The prolific British author Terry Pratchett has a moving and frank article about what it is like to be diagnosed with Alzheimer’s. There is much to digest, including how the medical system in the UK seems inadequate to address serious conditions such as this requiring specialized care. But I think this is the heart of the piece. From Pratchett’s column:
It occurred to me that at one point it was like I had two diseases–one was Alzheimer’s and the other was knowing I had Alzheimer’s. There were times when I thought I’d have been much happier not knowing, just accepting that I’d lost brain cells and one day they’d probably grow back or whatever…
It is a strange life when you “come out”. People get embarrassed, lower their voices, get lost for words. Part of the report I’m helping to launch today reveals that 50 per cent of Britons think there is a stigma surrounding dementia. Only 25 per cent think there is still a stigma associated with cancer.
The stories in the report–of people being told they were too young or intelligent to have dementia; of neighbours crossing the street and friends abandoning them–are like something from a horror novel. It seems that when you have cancer you are a brave battler against the disease, but when you have Alzheimer’s you are an old fart. That’s how people see you. It makes you feel quite alone.
The isolation and marginalization of people with Alzheimer’s and other serious illnesses is a terrible problem in our society–caused in part by fear, certainly–but also because we have devolved into a society so steeped in hedonism that when one can’t climb rocks or have sex four times a week, many think, “What’s the point of that bloke even continuing on?” (Yes, that’s hyperbole, but the point is valid.)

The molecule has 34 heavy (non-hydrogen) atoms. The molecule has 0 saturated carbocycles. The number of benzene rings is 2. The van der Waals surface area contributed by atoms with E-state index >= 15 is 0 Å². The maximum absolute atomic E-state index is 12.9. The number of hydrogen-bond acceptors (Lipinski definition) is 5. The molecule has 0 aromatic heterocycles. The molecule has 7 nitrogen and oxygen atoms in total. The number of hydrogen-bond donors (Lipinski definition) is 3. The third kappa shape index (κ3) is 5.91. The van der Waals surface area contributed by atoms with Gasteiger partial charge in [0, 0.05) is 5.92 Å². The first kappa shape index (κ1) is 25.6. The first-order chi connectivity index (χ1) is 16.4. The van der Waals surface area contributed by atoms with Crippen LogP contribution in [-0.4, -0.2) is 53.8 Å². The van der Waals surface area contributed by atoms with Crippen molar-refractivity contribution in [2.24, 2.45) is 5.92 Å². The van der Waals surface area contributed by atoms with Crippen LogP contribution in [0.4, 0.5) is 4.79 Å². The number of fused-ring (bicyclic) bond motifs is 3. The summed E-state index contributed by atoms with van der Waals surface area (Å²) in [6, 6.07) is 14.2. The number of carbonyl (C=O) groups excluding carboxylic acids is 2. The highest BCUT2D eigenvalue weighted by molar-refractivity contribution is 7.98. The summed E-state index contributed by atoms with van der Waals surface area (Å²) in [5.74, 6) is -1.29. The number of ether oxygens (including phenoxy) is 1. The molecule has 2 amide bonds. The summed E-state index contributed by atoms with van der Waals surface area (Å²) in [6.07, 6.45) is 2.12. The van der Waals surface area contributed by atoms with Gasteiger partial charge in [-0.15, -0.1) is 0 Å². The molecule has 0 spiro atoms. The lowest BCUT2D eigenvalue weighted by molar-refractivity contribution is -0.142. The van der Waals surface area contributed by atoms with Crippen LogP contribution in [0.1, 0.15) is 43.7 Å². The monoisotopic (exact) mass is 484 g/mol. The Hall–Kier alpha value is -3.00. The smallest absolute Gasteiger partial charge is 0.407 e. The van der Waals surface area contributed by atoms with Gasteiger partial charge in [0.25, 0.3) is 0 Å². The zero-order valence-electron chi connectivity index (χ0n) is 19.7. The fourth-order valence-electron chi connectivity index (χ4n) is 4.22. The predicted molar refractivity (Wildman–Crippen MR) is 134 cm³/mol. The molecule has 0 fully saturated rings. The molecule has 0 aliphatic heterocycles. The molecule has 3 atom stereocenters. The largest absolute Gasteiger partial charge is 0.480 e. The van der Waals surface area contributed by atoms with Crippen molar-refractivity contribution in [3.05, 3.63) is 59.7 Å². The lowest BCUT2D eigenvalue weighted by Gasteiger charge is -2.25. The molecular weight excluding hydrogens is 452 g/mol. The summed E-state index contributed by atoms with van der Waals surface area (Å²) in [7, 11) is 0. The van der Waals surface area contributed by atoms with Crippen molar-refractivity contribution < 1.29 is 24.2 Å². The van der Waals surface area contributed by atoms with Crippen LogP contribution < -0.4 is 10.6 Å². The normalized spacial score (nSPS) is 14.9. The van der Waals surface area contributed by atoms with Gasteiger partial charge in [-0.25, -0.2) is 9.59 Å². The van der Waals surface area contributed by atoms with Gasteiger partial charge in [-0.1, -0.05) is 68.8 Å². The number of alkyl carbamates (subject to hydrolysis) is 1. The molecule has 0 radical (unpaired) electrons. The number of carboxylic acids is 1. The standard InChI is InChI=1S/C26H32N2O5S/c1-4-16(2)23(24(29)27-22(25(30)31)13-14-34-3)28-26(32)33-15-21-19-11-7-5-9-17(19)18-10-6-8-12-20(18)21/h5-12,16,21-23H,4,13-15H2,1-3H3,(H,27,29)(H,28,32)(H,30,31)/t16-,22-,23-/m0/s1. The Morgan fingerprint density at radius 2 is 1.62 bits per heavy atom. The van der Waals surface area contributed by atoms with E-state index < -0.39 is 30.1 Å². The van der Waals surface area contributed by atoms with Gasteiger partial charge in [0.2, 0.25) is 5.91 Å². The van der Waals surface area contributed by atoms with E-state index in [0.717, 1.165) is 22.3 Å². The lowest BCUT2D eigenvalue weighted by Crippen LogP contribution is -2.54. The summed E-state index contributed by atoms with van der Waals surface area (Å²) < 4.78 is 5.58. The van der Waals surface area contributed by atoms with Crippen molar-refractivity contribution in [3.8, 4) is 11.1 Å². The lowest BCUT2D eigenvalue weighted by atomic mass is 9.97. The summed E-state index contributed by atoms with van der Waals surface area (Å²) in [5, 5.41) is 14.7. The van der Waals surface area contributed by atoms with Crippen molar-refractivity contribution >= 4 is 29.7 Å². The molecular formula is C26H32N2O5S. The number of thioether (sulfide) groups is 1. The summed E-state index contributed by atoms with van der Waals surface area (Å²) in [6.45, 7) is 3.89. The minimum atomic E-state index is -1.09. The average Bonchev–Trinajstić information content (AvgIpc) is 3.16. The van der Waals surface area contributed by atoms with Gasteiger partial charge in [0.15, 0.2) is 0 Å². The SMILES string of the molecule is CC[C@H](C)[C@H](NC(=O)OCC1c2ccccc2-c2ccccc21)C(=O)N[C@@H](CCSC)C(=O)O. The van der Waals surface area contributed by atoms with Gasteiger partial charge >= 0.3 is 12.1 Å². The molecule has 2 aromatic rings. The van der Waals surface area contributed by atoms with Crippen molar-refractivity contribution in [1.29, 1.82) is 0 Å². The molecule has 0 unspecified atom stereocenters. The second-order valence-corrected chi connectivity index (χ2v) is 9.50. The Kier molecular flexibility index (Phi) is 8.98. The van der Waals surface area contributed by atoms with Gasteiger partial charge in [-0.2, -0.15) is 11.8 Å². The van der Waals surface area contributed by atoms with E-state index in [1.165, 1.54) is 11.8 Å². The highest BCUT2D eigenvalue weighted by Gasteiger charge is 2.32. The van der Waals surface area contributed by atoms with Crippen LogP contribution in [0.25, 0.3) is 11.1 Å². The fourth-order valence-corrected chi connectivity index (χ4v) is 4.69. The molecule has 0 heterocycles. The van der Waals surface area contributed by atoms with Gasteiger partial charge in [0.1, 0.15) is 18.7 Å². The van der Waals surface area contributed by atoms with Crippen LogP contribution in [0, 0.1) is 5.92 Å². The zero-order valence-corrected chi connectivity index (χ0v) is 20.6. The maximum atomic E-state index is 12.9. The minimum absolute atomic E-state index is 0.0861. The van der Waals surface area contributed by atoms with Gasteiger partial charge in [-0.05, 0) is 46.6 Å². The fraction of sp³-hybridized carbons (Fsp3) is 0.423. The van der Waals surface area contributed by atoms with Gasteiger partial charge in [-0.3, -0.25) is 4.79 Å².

I recall my last hospice patient’s rueful statement to me about why he had wanted to commit assisted suicide with Kevorkian for 2 1/2 years after his diagnosis with ALS (until “coming out of the fog” and being glad to be alive). Bob told me that it wasn’t his progressive disability that made him want to die: As difficult as that was, he adjusted with each new “mini death,” (as he put it). Rather, he told me:
First my friends stopped visiting me. Then, my friends stopped calling me. Then they stopped calling my wife and I felt like a token presence in the world.
If it is our human duty to love each other–and I think that is the quintessential human obligation–then nobody should be abandoned or isolated or marginalized because they are ill or disabled. Too often, the excuse of “I don’t want to upset him,” or “I wouldn’t know what to say to her,” is actually (as understandable as this is), “I don’t want to be upset,” or “I don’t want to be reminded of my own mortality and vulnerability to loss of health and vitality.” And this easily morphs into applauding the “choice” of a person in fear of such isolation or perceived burdensome existence, to take the poison pill of assisted suicide.